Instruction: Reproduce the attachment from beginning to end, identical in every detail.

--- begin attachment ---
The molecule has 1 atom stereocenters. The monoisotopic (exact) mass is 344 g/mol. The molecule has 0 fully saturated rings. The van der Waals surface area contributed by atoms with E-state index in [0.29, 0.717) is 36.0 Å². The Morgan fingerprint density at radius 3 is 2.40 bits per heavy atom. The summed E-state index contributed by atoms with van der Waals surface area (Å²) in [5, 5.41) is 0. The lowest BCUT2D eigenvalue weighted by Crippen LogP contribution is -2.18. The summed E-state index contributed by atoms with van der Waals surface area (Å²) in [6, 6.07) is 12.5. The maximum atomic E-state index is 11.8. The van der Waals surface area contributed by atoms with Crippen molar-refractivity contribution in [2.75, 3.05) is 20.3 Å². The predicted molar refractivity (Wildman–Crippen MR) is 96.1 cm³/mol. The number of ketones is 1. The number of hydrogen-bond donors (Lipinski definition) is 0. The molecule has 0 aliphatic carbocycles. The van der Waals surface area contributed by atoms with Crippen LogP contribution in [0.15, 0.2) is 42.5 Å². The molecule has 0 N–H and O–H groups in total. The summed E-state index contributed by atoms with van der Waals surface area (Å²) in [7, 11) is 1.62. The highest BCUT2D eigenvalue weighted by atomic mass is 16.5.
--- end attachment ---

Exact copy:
The molecule has 1 atom stereocenters. The monoisotopic (exact) mass is 344 g/mol. The molecule has 0 fully saturated rings. The van der Waals surface area contributed by atoms with E-state index in [0.29, 0.717) is 36.0 Å². The Morgan fingerprint density at radius 3 is 2.40 bits per heavy atom. The summed E-state index contributed by atoms with van der Waals surface area (Å²) in [5, 5.41) is 0. The lowest BCUT2D eigenvalue weighted by Crippen LogP contribution is -2.18. The summed E-state index contributed by atoms with van der Waals surface area (Å²) in [6, 6.07) is 12.5. The maximum atomic E-state index is 11.8. The van der Waals surface area contributed by atoms with Crippen molar-refractivity contribution in [2.75, 3.05) is 20.3 Å². The predicted molar refractivity (Wildman–Crippen MR) is 96.1 cm³/mol. The number of ketones is 1. The number of hydrogen-bond donors (Lipinski definition) is 0. The molecule has 0 aliphatic carbocycles. The van der Waals surface area contributed by atoms with Crippen LogP contribution in [0.15, 0.2) is 42.5 Å². The molecule has 0 N–H and O–H groups in total. The summed E-state index contributed by atoms with van der Waals surface area (Å²) in [7, 11) is 1.62. The highest BCUT2D eigenvalue weighted by atomic mass is 16.5.